That also makes sense.
The two 70's ones I'm interested in are these two:
https://www.ishibashi-music.jp/category/select/pid/57603
https://www.ishibashi-music.jp/category/select/pid/57643

The 76 is reasonbly priced but the 77 is the same price as some of the R8s there. I am whittling down the favorites on my shopping list: those 2, some R8s, and a few standards.
 

DutchRay

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Mar 15, 2015
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The ones I'm looking at are around the same price as R8s, so quite pricey.
IMO you'd be better off with an R8. The guitars you're looking at are in Japan, shipping and tax will make them way overpriced and you can't play them beforehand (assuming you're not in Japan).
 

Equilibrium8

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Jun 18, 2020
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IMO you'd be better off with an R8. The guitars you're looking at are in Japan, shipping and tax will make them way overpriced and you can't play them beforehand (assuming you're not in Japan).
I'm in Taiwan. Looking at options in Japan because Taiwan is Telecaster country and there are very few LP options in he used market. Shipping isn't too bad, but I have no idea what import tax is on instruments. They have some nice looking R8s there.
 

charliechitlins

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Nov 16, 2021
Messages
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To pay the same as an R8, I'd have to play first.
I figure, whoever made 58 Lesters might have still been working there 20 years later!
My '71 feels so much like a '58/'59 it's crazy. I went crazy for it from the first time I held it
 

Bob Womack

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Apr 8, 2002
Messages
2,054
Prices? It depends on the year and origin of the particular guitar. Kalamazoo-built customs and especially Standards (they were a small and poorly documented group) are going through the roof right now.

Bob
 

Wilko

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Mar 11, 2002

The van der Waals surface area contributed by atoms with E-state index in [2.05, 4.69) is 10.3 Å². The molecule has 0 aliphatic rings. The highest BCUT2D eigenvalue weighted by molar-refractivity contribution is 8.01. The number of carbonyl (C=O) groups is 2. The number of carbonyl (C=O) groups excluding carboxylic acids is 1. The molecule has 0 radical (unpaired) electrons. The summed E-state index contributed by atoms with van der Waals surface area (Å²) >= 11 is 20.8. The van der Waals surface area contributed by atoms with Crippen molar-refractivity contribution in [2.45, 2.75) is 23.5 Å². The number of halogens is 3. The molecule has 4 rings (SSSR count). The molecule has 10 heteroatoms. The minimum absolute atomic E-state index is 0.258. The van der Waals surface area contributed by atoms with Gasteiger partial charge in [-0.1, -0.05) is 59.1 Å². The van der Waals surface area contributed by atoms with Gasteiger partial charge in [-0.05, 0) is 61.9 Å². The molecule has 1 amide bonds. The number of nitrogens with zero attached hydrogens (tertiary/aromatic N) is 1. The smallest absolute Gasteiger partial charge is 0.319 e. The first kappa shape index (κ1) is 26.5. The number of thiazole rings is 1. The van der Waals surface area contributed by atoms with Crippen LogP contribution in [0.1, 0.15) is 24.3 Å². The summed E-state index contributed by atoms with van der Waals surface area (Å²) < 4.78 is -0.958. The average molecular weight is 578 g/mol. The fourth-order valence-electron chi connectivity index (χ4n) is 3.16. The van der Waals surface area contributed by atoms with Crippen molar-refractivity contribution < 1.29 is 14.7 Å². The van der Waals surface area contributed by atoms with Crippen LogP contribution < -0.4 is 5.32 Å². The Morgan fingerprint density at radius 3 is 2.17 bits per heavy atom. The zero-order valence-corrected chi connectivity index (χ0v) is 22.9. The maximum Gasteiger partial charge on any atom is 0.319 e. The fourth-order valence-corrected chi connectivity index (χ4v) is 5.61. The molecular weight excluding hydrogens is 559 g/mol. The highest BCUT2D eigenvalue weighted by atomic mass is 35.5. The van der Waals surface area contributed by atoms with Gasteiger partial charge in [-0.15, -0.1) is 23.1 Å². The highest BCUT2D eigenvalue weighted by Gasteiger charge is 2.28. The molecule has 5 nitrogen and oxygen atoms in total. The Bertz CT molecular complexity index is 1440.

Messages
20,149
I wouldnt buy any after about 74. The rocker tenon just kills it for me. Would have be a great deal for me to buy one. Sight unseen doesn’t bother me. I can make any guitar play well. I’ve bought several guitars off eBay/Craig’s without playing first. Even 12k for a ‘56 Les Paul!
 

fred dons

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Jul 20, 2001
Messages
298
Ishibashi is a great seller , I have bough a few R9, R8 , ESP's and PRS from them and you can really trust them on their appraisals of the guitar
 

fred dons

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Jul 20, 2001
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298
btw I prefer the look of the tobacco burst but the price of the natural one is ofcourse a big factor as well, still I would go for the burst
 

Equilibrium8

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Jun 18, 2020
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btw I prefer the look of the tobacco burst but the price of the natural one is ofcourse a big factor as well, still I would go for the burst
The only attraction to the natural for me was I thought it would be cool to have a birth year guitar. But I don't really like the natural look. The Tobacco looks incredible.
 

Equilibrium8

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Jun 18, 2020
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Have you played a similar year LP? Maple neck may not give you the tone you are after if you are used to mahogany.
That is a good point. My 2014 LPJ has a maple neck and that could be a contributing factor in not being satisfied with the tone.